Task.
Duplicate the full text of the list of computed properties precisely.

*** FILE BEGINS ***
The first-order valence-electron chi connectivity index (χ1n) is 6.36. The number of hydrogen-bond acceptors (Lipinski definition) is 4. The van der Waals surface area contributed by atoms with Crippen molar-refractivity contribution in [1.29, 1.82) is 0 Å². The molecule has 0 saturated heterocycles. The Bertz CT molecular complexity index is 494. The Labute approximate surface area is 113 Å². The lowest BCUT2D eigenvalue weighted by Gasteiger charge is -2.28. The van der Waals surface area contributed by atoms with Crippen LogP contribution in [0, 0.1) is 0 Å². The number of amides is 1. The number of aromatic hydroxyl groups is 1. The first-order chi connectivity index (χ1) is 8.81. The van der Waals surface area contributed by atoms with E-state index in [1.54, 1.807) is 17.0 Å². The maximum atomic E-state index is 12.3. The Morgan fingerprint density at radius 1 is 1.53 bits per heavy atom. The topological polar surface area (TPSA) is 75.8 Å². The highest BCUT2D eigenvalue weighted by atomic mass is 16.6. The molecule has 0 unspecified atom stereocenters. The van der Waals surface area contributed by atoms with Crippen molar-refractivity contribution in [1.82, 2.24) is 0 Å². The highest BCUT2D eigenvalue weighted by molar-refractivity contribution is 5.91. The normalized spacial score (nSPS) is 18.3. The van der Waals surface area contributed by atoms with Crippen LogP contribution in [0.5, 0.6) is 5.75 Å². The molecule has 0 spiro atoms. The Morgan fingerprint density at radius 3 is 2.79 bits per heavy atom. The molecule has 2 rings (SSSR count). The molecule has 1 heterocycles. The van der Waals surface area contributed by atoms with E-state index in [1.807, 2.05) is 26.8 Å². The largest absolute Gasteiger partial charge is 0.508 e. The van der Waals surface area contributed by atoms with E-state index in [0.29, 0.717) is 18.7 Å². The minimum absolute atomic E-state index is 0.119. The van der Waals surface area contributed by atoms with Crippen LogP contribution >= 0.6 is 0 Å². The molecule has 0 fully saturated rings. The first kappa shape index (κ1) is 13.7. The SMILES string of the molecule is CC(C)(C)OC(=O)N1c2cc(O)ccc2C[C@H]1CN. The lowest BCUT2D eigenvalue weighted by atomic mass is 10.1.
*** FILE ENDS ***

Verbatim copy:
The first-order valence-electron chi connectivity index (χ1n) is 6.36. The number of hydrogen-bond acceptors (Lipinski definition) is 4. The van der Waals surface area contributed by atoms with Crippen molar-refractivity contribution in [1.29, 1.82) is 0 Å². The molecule has 0 saturated heterocycles. The Bertz CT molecular complexity index is 494. The Labute approximate surface area is 113 Å². The lowest BCUT2D eigenvalue weighted by Gasteiger charge is -2.28. The van der Waals surface area contributed by atoms with Crippen LogP contribution in [0, 0.1) is 0 Å². The number of amides is 1. The number of aromatic hydroxyl groups is 1. The first-order chi connectivity index (χ1) is 8.81. The van der Waals surface area contributed by atoms with E-state index in [1.54, 1.807) is 17.0 Å². The maximum atomic E-state index is 12.3. The Morgan fingerprint density at radius 1 is 1.53 bits per heavy atom. The topological polar surface area (TPSA) is 75.8 Å². The highest BCUT2D eigenvalue weighted by atomic mass is 16.6. The molecule has 0 unspecified atom stereocenters. The van der Waals surface area contributed by atoms with Crippen molar-refractivity contribution in [1.82, 2.24) is 0 Å². The highest BCUT2D eigenvalue weighted by molar-refractivity contribution is 5.91. The normalized spacial score (nSPS) is 18.3. The van der Waals surface area contributed by atoms with Crippen LogP contribution in [0.5, 0.6) is 5.75 Å². The molecule has 0 spiro atoms. The Morgan fingerprint density at radius 3 is 2.79 bits per heavy atom. The molecule has 2 rings (SSSR count). The molecule has 1 heterocycles. The van der Waals surface area contributed by atoms with E-state index in [1.807, 2.05) is 26.8 Å². The largest absolute Gasteiger partial charge is 0.508 e. The van der Waals surface area contributed by atoms with E-state index in [0.29, 0.717) is 18.7 Å². The minimum absolute atomic E-state index is 0.119. The van der Waals surface area contributed by atoms with Crippen LogP contribution >= 0.6 is 0 Å². The molecule has 0 fully saturated rings. The first kappa shape index (κ1) is 13.7. The SMILES string of the molecule is CC(C)(C)OC(=O)N1c2cc(O)ccc2C[C@H]1CN. The lowest BCUT2D eigenvalue weighted by atomic mass is 10.1.